3 Strategic Moves in the Battle for Generation Y

Perhaps the greatest struggle the Credit Union movement faces today is how to shift its membership base to new, younger members. Membership demographics are a vital key point indicator. They illustrate the important balance between the generation I call the “old guard” and this new wave of young recruits (commonly referred to as Generation Y). Both groups are equally important and valuable in order for the movement to continue.

The old guard is talking on the battlefield, discussing how to reach these young people, Gen Y, with the Credit Union philosophy. It’s not an easy task, but it can and must be done. It’s time for the old guard to head to the war room and strategize.

Myths and Misconceptions

There are many rumors moving around the battlefield. Here are my top 3 myths and misconceptions about Gen Y:

  1. They don’t want to connect with to the old guard
  2. They don’t want to learn with a hands on approach
  3. They want to replace (ruin) our ideas and methods with their own

These myths and misconceptions hold the keys to winning this battle. Let’s break them down.

Gen Y vs. the Old Guard

Yes, it’s true. They come across as disinterested, unsure, and distracted at times. But don’t let that fool you. They want to connect with the generation of warrior leaders that came before them. Without that connection and guidance, they will fail.

If Gen Y’s willingness to connect is not an issue, then what is the real problem? The real issue here is that Gen Y is missing the opportunity to connect. There is a communication breakdown between these two generations.

Strategy: Forge intentional opportunities to connect with Gen Y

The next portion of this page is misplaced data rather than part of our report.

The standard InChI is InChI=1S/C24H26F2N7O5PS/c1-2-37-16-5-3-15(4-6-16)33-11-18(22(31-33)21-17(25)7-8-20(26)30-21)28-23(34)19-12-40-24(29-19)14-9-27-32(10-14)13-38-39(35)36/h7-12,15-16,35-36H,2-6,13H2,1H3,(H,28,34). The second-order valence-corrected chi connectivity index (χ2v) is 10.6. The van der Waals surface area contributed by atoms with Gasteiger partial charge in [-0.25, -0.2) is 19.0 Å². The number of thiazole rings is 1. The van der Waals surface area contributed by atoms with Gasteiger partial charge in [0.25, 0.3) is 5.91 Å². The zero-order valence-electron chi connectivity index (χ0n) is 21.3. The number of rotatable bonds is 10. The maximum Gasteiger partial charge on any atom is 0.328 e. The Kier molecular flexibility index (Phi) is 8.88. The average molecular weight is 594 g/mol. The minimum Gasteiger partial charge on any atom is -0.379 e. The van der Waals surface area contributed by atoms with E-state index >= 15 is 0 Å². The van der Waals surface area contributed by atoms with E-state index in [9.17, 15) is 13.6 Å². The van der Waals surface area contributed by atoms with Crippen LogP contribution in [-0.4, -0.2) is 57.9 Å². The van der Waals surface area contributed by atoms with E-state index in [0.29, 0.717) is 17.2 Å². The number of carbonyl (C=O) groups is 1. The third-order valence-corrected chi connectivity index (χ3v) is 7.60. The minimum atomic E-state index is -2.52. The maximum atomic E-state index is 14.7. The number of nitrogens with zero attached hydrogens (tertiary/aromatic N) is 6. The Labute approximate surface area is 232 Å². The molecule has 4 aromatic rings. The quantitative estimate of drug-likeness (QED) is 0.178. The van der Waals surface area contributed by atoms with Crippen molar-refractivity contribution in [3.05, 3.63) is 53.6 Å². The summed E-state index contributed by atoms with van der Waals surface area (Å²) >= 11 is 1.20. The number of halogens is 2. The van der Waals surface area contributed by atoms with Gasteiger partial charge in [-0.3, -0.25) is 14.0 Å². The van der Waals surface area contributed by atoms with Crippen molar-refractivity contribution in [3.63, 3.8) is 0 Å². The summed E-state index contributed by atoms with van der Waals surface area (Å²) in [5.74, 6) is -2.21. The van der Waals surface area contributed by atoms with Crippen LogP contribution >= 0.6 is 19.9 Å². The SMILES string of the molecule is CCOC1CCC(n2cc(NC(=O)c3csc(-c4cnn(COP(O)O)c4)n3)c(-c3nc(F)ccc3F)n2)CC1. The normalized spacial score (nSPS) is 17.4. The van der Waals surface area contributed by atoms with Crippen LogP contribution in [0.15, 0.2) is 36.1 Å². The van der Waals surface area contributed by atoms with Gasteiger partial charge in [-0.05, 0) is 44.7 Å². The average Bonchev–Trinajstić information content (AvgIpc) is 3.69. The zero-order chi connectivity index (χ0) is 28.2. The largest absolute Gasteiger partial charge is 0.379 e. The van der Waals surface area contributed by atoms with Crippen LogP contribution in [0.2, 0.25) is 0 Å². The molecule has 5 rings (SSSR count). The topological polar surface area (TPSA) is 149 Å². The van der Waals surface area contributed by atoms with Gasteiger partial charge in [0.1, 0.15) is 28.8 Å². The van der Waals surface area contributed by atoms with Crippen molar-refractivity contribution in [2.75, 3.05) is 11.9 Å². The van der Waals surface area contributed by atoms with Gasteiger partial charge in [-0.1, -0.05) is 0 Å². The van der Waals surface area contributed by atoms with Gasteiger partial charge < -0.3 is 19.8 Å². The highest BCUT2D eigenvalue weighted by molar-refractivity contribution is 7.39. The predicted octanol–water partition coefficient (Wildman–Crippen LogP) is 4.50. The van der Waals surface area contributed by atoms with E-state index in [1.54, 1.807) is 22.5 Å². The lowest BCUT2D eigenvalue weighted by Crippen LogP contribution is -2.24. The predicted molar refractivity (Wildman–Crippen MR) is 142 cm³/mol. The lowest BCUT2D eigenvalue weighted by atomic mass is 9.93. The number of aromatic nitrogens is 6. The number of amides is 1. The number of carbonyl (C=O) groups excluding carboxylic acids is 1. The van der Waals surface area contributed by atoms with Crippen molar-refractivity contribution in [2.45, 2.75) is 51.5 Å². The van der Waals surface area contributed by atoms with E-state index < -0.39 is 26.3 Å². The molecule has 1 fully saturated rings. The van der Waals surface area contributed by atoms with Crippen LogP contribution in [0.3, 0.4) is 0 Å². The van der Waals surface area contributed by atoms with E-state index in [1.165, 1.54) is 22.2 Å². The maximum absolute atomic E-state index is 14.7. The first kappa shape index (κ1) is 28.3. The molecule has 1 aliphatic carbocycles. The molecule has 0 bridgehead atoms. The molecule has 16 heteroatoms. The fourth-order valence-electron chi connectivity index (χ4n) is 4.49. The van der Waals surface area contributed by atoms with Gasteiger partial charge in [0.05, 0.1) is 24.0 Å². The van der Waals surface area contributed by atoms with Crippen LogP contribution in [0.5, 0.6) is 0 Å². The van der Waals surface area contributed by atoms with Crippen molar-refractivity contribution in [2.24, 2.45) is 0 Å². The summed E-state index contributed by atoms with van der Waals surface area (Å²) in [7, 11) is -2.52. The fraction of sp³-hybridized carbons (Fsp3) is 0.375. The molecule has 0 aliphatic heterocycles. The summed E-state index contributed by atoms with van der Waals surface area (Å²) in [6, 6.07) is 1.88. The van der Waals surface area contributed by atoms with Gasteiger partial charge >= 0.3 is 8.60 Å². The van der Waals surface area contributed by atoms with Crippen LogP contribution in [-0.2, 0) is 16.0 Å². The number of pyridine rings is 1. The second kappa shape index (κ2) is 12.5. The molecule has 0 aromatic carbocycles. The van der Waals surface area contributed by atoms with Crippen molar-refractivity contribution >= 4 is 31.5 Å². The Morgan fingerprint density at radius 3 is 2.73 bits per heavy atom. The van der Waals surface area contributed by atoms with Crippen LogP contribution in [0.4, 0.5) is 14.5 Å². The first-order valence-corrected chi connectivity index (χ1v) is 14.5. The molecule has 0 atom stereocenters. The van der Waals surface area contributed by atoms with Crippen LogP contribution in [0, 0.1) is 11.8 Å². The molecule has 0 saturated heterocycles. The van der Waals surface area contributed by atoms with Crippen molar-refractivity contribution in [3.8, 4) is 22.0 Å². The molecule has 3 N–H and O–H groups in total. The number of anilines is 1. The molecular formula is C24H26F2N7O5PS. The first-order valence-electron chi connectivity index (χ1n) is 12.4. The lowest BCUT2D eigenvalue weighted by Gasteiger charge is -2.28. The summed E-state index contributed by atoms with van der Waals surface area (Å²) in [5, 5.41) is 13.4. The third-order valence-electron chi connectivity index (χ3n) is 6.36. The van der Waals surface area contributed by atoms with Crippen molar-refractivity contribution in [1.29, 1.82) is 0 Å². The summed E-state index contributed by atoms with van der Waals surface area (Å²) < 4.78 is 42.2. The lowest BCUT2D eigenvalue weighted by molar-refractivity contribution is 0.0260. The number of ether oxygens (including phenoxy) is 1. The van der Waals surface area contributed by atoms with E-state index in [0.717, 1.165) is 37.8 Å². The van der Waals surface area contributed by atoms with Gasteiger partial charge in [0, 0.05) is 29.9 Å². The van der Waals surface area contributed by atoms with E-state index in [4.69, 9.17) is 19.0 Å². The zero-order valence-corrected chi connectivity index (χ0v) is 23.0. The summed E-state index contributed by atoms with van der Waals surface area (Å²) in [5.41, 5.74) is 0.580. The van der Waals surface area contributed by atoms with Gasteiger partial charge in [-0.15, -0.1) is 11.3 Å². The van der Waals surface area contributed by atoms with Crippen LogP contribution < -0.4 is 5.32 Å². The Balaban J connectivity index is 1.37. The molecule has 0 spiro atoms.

Online vs. Offline Learning

Online learning is the buzz in education. Sure, someone can learn a lot through an interactive process online. However, online learning only prepares you for a job in theory. Relational, interactive learning will stick for life, and increases in value over time. This generation doesn’t just want to know how to do something. They want to do it.

This generation is the most connected generation to date. Young people tweet, Facebook, IM, Text, and Chat on their smart phones, tablets and laptops. They are connected to their social networks 24/7. However, those things can’t replace authentic, face-to-face conversations and relationships.

Strategy: Foster face-to-face conversations and organize learning opportunities

Those Kids Have Crazy Ideas

Yes, they do. However, it’s not because they want to throw out the old regime. Instead, they want to buy into the Credit Union movement! They want to take ownership of the movement by providing valuable input and ideas. It is vital to cultivate those ideas and have a process to do so. If you want to capture Gen Y, you will have to take a bold approach to including them. It must be genuine, thought out, and obvious.

The old guard cares deeply for the Credit Union movement. They’ve taken ownership of its core values. That same ownership needs to be extended to a new, emerging generation of CU warriors. The Credit Union movement is too valuable to not give it away.

Strategy: Give rise to the new generation of ownership

A Plan of Action, a Call to Arms

I wish I could throw out some bullet (pun intended) points here about how to implement the principles in this article. The reality is that every Credit Union is different. The way this plays out for your Credit Union will be unique to your membership base. Beware of trying to mimic another institution’s implementation of this. A military strategy is dependent upon the circumstances you find yourself in. This is no different. Own the solution.

Create your plan of action with these 3 strategies:

  1. Forge intentional opportunities to connect with Gen Y
  2. Foster face-to-face conversations and organize learning opportunities
  3. Give rise to the new generation of ownership

How do you plan to meet the challenge of drafting these new recruits?

Tim Bunch

Tim Bunch

Tim Bunch is a web strategist, designer and developer at CapEd FCU. As a web standards fanatic, he passionately pursues best practices in web design. Tim is also an avid ... Web: www.caped.com Details